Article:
Museo Archeologico di Cremona

The San Lorenzo church converted in the great archaeological museum of Cremona

La zona delle absidi (2018/2018) by GardaMuseiAssociazione culturale GardaMusei

The Archeaeological Museum of Cremona

On the 31st of May 2009 it was opened the new Archaelogical Museum: it is located in St. Lorenzo's basilical church and in the annexed Meli chapel, dating back to the 15th century. The Museum represents the development of the old archaeological section of the civic museum and it completes the exhibition, now in Palazzo Affaitati, of the "historical" non territorial collections, starting from the legacy of the Marquess Ala Ponzone.The church of San Lorenzo, deconsacrated at the end of the 18th Century, was owned by the Benedictine Monastery and then by the Olivetani.The church has a three-nave layout and it dates back to a period around the beginning of the 13th century. It presents the peculiar characteristics of Romanic architecture, like the wide organization of the spaces and the typical decoration of the apsidal fornixes.

La zona delle absidi dettaglio (2018/2018) by GardaMuseiAssociazione culturale GardaMusei

Museo Archeologico.Lo spazio pubblico (2018/2018) by GardaMuseiAssociazione culturale GardaMusei

Museo Archeologico.Lo spazio privato (2018/2018) by GardaMuseiAssociazione culturale GardaMusei

Museo Archeologico.Le necropoli (2018/2018) by GardaMuseiAssociazione culturale GardaMusei

Capitelli in marmo (2018/2018) by GardaMuseiAssociazione culturale GardaMusei

Capitello con figure di leoni (2018/2018) by GardaMuseiAssociazione culturale GardaMusei

La domus di via Colletta (2018/2018) by GardaMuseiAssociazione culturale GardaMusei

The domus: an excavation and a recreation in the museum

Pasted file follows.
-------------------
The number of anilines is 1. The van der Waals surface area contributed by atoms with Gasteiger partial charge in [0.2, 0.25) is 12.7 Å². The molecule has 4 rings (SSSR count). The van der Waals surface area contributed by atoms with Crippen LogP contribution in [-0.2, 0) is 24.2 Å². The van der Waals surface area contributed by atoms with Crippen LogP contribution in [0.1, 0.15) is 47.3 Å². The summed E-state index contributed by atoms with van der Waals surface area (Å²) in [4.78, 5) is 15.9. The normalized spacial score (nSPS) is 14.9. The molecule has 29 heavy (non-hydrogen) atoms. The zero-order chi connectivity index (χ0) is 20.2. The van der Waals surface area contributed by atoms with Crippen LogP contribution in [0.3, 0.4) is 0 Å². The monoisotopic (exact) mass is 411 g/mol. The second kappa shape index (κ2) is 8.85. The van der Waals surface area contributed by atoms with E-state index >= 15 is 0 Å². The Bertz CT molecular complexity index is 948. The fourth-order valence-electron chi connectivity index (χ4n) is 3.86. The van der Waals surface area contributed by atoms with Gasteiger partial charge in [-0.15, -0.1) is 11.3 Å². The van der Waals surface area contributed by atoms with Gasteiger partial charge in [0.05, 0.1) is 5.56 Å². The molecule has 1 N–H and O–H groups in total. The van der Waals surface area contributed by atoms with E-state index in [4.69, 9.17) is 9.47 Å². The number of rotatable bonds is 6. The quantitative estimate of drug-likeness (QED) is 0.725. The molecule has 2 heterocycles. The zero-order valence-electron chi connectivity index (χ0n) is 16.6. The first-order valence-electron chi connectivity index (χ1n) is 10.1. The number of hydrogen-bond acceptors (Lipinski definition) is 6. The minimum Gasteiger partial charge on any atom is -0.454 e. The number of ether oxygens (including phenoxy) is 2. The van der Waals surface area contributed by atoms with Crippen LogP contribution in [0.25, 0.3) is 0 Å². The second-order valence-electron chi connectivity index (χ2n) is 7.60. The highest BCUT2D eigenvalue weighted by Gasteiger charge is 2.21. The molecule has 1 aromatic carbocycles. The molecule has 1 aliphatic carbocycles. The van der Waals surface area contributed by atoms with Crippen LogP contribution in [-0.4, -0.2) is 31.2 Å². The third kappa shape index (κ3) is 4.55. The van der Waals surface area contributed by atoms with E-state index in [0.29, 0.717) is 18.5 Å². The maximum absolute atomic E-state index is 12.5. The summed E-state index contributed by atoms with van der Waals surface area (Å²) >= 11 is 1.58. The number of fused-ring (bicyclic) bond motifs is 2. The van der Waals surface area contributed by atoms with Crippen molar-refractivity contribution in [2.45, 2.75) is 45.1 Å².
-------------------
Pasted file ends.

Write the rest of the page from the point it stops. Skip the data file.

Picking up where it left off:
The Latin colonies of Cremona and Piacenza were deducted in 218 BC, as bulwark against the Gauls; in 190 BC, due to the decimation for wars and diseases, one was sent second wave of settlers. In the II century B.C. the relative tranquility brought the city to a significant economic level and cultural, and indeed in 1989, with the lex Iulia, it became municipium. In the civil war procedure followed by murder of Julius Caesar in 44 a.C., having sided for Marco Antonio instead that for Caesar Octavianus resulted in the confiscation of the lands and theirs redistribution to veterans Augustan; nevertheless, at the end of the first century B.C. the city had reached great prosperity economic, mirrored also in the renewal building, with the construction of numerous noble domus. Among the remarkable remains of at least two domus found in the restructuring of a nineteenth-century building in Via Colletta in 2014.

Mosaico con labirinto (2018/2018) by GardaMuseiAssociazione culturale GardaMusei

There are several techniques floor covering in use in Roman times. Particularly frequent it's the floors "Cementitious", made with a mixture of mortar, bricks and sometimes stones of various size, often decorated with cards, scales or stone slabs. The mosaic technique was mostly reserved for more important spaces or of representation.

Corridoio della domus del Labirinto particolare (2018/2018) by GardaMuseiAssociazione culturale GardaMusei

Most of the mosaics found at Cremona presents scheme geometric, sometimes enriched with elements vegetable; are an exception the scene of the killing of the Minotaur of the domus del Labirinto, the busts of le stagioni del mosaico of the street Cadolini, the marshy scene some fragments from the domus of the Ninfeo.

Particolare del pavimento della domus del Labirinto (2018/2018) by GardaMuseiAssociazione culturale GardaMusei

Pavimenti (2018/2018) by GardaMuseiAssociazione culturale GardaMusei

The domus of the Ninfeo